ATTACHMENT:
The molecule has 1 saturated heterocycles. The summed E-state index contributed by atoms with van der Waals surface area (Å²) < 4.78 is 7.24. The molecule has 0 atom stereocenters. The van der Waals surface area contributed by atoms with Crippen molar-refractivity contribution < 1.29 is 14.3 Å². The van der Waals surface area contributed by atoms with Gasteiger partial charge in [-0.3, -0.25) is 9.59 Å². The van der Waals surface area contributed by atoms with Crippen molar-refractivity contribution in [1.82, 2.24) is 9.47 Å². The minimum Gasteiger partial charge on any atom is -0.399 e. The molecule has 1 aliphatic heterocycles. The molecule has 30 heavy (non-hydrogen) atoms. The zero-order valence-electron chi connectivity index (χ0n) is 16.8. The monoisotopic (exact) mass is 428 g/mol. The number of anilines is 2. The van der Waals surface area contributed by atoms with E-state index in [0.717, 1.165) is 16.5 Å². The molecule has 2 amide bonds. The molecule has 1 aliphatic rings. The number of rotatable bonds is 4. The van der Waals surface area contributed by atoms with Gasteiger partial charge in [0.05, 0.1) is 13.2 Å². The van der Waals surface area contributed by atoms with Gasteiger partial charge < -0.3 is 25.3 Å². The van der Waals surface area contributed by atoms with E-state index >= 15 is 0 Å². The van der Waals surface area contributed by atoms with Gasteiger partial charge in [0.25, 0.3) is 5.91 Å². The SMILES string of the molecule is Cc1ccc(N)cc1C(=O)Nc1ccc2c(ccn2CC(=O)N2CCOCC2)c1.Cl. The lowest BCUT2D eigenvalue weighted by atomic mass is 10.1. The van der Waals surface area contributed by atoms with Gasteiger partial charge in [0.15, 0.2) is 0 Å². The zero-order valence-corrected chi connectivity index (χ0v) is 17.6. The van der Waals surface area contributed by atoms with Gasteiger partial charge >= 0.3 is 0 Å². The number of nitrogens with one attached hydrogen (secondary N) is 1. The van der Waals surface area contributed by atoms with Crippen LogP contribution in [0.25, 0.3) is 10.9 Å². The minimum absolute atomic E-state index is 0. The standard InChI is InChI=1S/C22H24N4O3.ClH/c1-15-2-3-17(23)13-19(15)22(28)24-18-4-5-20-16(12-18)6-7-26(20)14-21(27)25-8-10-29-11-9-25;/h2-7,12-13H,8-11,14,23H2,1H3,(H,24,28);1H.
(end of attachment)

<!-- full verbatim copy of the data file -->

The molecule has 1 saturated heterocycles. The summed E-state index contributed by atoms with van der Waals surface area (Å²) < 4.78 is 7.24. The molecule has 0 atom stereocenters. The van der Waals surface area contributed by atoms with Crippen molar-refractivity contribution < 1.29 is 14.3 Å². The van der Waals surface area contributed by atoms with Gasteiger partial charge in [-0.3, -0.25) is 9.59 Å². The van der Waals surface area contributed by atoms with Crippen molar-refractivity contribution in [1.82, 2.24) is 9.47 Å². The minimum Gasteiger partial charge on any atom is -0.399 e. The molecule has 1 aliphatic heterocycles. The molecule has 30 heavy (non-hydrogen) atoms. The zero-order valence-electron chi connectivity index (χ0n) is 16.8. The monoisotopic (exact) mass is 428 g/mol. The number of anilines is 2. The van der Waals surface area contributed by atoms with E-state index in [0.717, 1.165) is 16.5 Å². The molecule has 2 amide bonds. The molecule has 1 aliphatic rings. The number of rotatable bonds is 4. The van der Waals surface area contributed by atoms with Gasteiger partial charge in [0.05, 0.1) is 13.2 Å². The van der Waals surface area contributed by atoms with Gasteiger partial charge < -0.3 is 25.3 Å². The van der Waals surface area contributed by atoms with E-state index >= 15 is 0 Å². The van der Waals surface area contributed by atoms with Gasteiger partial charge in [0.25, 0.3) is 5.91 Å². The SMILES string of the molecule is Cc1ccc(N)cc1C(=O)Nc1ccc2c(ccn2CC(=O)N2CCOCC2)c1.Cl. The lowest BCUT2D eigenvalue weighted by atomic mass is 10.1. The van der Waals surface area contributed by atoms with Gasteiger partial charge in [0.15, 0.2) is 0 Å². The zero-order valence-corrected chi connectivity index (χ0v) is 17.6. The van der Waals surface area contributed by atoms with Gasteiger partial charge >= 0.3 is 0 Å². The number of nitrogens with one attached hydrogen (secondary N) is 1. The van der Waals surface area contributed by atoms with Crippen LogP contribution in [0.25, 0.3) is 10.9 Å². The minimum absolute atomic E-state index is 0. The standard InChI is InChI=1S/C22H24N4O3.ClH/c1-15-2-3-17(23)13-19(15)22(28)24-18-4-5-20-16(12-18)6-7-26(20)14-21(27)25-8-10-29-11-9-25;/h2-7,12-13H,8-11,14,23H2,1H3,(H,24,28);1H.